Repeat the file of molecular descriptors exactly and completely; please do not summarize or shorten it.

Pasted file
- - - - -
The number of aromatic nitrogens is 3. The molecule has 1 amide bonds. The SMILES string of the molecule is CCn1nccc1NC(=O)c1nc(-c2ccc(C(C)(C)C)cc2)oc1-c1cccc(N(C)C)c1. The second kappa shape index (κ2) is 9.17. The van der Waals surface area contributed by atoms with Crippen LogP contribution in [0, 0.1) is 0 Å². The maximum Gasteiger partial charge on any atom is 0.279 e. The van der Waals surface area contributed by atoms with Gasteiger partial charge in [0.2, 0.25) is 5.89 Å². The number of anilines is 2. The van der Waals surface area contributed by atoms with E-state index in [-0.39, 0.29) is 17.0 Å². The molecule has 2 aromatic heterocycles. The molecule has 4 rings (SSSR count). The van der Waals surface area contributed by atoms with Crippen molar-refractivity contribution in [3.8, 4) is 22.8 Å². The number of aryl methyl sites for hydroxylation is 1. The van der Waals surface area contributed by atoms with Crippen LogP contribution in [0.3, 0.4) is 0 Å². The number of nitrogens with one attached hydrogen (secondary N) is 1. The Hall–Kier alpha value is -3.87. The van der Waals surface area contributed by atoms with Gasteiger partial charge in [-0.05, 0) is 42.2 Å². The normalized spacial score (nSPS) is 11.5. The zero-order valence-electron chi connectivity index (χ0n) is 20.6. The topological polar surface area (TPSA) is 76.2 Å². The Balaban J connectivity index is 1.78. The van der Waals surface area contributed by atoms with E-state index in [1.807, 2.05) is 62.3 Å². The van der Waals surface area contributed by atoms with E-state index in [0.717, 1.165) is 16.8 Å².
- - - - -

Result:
The number of aromatic nitrogens is 3. The molecule has 1 amide bonds. The SMILES string of the molecule is CCn1nccc1NC(=O)c1nc(-c2ccc(C(C)(C)C)cc2)oc1-c1cccc(N(C)C)c1. The second kappa shape index (κ2) is 9.17. The van der Waals surface area contributed by atoms with Crippen LogP contribution in [0, 0.1) is 0 Å². The maximum Gasteiger partial charge on any atom is 0.279 e. The van der Waals surface area contributed by atoms with Gasteiger partial charge in [0.2, 0.25) is 5.89 Å². The number of anilines is 2. The van der Waals surface area contributed by atoms with E-state index in [-0.39, 0.29) is 17.0 Å². The molecule has 2 aromatic heterocycles. The molecule has 4 rings (SSSR count). The van der Waals surface area contributed by atoms with Crippen molar-refractivity contribution in [3.8, 4) is 22.8 Å². The number of aryl methyl sites for hydroxylation is 1. The van der Waals surface area contributed by atoms with Crippen LogP contribution in [0.3, 0.4) is 0 Å². The number of nitrogens with one attached hydrogen (secondary N) is 1. The Hall–Kier alpha value is -3.87. The van der Waals surface area contributed by atoms with Gasteiger partial charge in [-0.05, 0) is 42.2 Å². The normalized spacial score (nSPS) is 11.5. The zero-order valence-electron chi connectivity index (χ0n) is 20.6. The topological polar surface area (TPSA) is 76.2 Å². The Balaban J connectivity index is 1.78. The van der Waals surface area contributed by atoms with E-state index in [1.807, 2.05) is 62.3 Å². The van der Waals surface area contributed by atoms with E-state index in [0.717, 1.165) is 16.8 Å².